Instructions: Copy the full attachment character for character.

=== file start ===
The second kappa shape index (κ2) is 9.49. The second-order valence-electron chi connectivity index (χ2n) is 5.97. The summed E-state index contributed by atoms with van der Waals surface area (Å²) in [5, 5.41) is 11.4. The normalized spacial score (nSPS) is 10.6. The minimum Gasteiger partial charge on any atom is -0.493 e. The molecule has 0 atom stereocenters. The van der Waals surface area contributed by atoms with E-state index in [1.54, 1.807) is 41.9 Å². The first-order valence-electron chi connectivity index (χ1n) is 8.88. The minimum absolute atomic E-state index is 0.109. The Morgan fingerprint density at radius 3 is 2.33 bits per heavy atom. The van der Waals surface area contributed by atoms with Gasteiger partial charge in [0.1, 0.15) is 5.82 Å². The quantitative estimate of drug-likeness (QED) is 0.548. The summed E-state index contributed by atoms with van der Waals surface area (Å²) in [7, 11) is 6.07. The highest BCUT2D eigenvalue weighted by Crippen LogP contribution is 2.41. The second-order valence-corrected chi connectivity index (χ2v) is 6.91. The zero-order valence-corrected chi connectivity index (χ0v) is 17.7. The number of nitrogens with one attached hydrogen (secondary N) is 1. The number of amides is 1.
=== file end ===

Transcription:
The second kappa shape index (κ2) is 9.49. The second-order valence-electron chi connectivity index (χ2n) is 5.97. The summed E-state index contributed by atoms with van der Waals surface area (Å²) in [5, 5.41) is 11.4. The normalized spacial score (nSPS) is 10.6. The minimum Gasteiger partial charge on any atom is -0.493 e. The molecule has 0 atom stereocenters. The van der Waals surface area contributed by atoms with E-state index in [1.54, 1.807) is 41.9 Å². The first-order valence-electron chi connectivity index (χ1n) is 8.88. The minimum absolute atomic E-state index is 0.109. The Morgan fingerprint density at radius 3 is 2.33 bits per heavy atom. The van der Waals surface area contributed by atoms with Gasteiger partial charge in [0.1, 0.15) is 5.82 Å². The quantitative estimate of drug-likeness (QED) is 0.548. The summed E-state index contributed by atoms with van der Waals surface area (Å²) in [7, 11) is 6.07. The highest BCUT2D eigenvalue weighted by Crippen LogP contribution is 2.41. The second-order valence-corrected chi connectivity index (χ2v) is 6.91. The zero-order valence-corrected chi connectivity index (χ0v) is 17.7. The number of nitrogens with one attached hydrogen (secondary N) is 1. The number of amides is 1.